A Madman In A League Of His Own
was Bill’s watch, and seas were bad, at least 30 feet and very heavy. Suddenly a real bad one roared down on us from the port side and crashed in. Roaring right over us, it rolled us over. I had a fleeting memory of being thrown clean out of the stern, seeing Bill going under me, then the boat coming down on me. Down I went into the green depths with tremendous weight driving me downwards. More panic — down, down! Needing to breathe, I choked and began to drown.
These are the words of Frank Dye, remembering a trip that retraced part of a Viking sea route and that he nonchalantly called a “summer cruise.” It was Tuesday, July 28, 1964, somewhere between the Faroe Islands and the coast of Norway. Wanderer, an open 16-foot Wayfarer dinghy — built of plywood for racing and inshore daysailing, but modestly modified for long-distance touring — was battling a gale that bore down at Force 9 ( 41 to 47 knots on the Beaufort scale). She was hove-to, with the mast down and a canvas cover tied across the cockpit to protect her crew. When the world inverted, that shelter instantly became a potential death trap.
The situation was dire after the third capsize that night. In between, Wanderer’s redoubtable skipper and his intrepid crew, Bill Brockbank, treaded 50-degree water that could kill an adult through exposure in short order. Time and again they scrambled to right the boat and get back on board before the next breaker rolled over and swamped them.
The lowered mast, tied to a crutch, lay in splinters. Essential tools had washed overboard, along with most of their food. Using a fish bucket and a plastic potty, they bailed like crazy to stay afloat, tethered to a makeshift drogue they fashioned from different bits, including their mainsail. To point the bow into the monster seas, one man had to stay on deck and yank on the warps. It was a fight against nature’s fury and a struggle for survival.
They capsized one more time but made it through this night of horrors. By dawn the storm had “abated” to Force 8, which felt like a breeze compared to what they’d seen. Seas still were awe-inspiring, but the men were alive. Cold, exhausted and battling seasickness — but desperate for calories — they had to repair themselves first with a tin of self-heating soup and some ham they found rattling around under the floorboards. Then they jury-rigged their ride by shortening the two pieces of mast and lashing them together so they could carry on under jib.
Dye celebrated in style: He brushed his teeth. Brockbank, who suffered most from mal de mer and lost 18 pounds during the voyage, grinned and filmed. The true test of will came when a ship passed nearby and failed to notice the flares they’d fired.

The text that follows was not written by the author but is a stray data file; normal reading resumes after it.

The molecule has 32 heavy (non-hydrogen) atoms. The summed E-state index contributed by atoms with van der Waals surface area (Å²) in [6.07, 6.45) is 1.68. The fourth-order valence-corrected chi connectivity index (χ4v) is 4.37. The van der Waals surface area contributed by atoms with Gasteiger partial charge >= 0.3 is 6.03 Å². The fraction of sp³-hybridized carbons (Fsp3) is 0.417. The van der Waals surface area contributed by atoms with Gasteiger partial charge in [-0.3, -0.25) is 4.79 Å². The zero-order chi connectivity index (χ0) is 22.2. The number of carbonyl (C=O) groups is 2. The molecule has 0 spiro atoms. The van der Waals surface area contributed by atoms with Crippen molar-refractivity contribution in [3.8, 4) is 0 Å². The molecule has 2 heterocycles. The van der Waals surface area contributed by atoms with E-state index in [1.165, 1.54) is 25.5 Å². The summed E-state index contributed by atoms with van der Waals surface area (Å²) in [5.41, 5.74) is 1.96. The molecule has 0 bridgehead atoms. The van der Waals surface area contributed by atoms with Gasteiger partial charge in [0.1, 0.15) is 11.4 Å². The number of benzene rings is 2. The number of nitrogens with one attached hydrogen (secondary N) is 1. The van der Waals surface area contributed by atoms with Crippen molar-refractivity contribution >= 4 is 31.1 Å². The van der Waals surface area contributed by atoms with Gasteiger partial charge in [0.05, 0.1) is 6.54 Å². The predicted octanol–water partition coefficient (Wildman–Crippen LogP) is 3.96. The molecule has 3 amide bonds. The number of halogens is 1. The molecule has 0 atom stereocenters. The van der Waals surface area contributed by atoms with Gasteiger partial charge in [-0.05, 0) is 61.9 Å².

“For Brockbank it was a pisser. Not a crash moment, but an oh, f*** moment,” as The Guardian wrote to commemorate the 50th anniversary of this trip.
Later, a trawler came even closer to inspect this odd little broken boat in the middle of the ocean. Brockbank was on his off-watch, lying under a piece of canvas in the cockpit, shivering. “I could see the helmsman looking at us intently, but I pretended not to see him, and after some hesitation the ship steamed off,” Dye wrote in his book Ocean Crossing Wayfarer. “I was not sure about Bill’s reaction, but I did not want to be rescued now.”
Out of a Pickle by Your Wits
Dye quoted a fellow sailor to explain his thinking: “The sea has no favorites, and if you get into trouble, you must be prepared to get yourself out of it by your own efforts.” His mantra: Don’t make others risk their lives to save yours. Hence, Wanderer’s radio had no transmission capability.
A stocky guy with thick Buddy Holly glasses, Dye was a Ford dealer in Watton, England. He was 30 when he started sailing in 1958, but he’d built a daredevil reputation for adventure, which included coastal trips in England, Wales and Scotland, and voyages in Germany, Sweden and Denmark. Trips across the North Sea to Iceland and Norway burnished his status as a dinghy hero. They earned him cult status with some; others thought he was a crackpot who took undue risks. “Madman of the Atlantic” was the moniker his wife, Margaret, remembered. Frank Dye was an expert navigator, a must-have skill when sailing a 16-foot dinghy far offshore.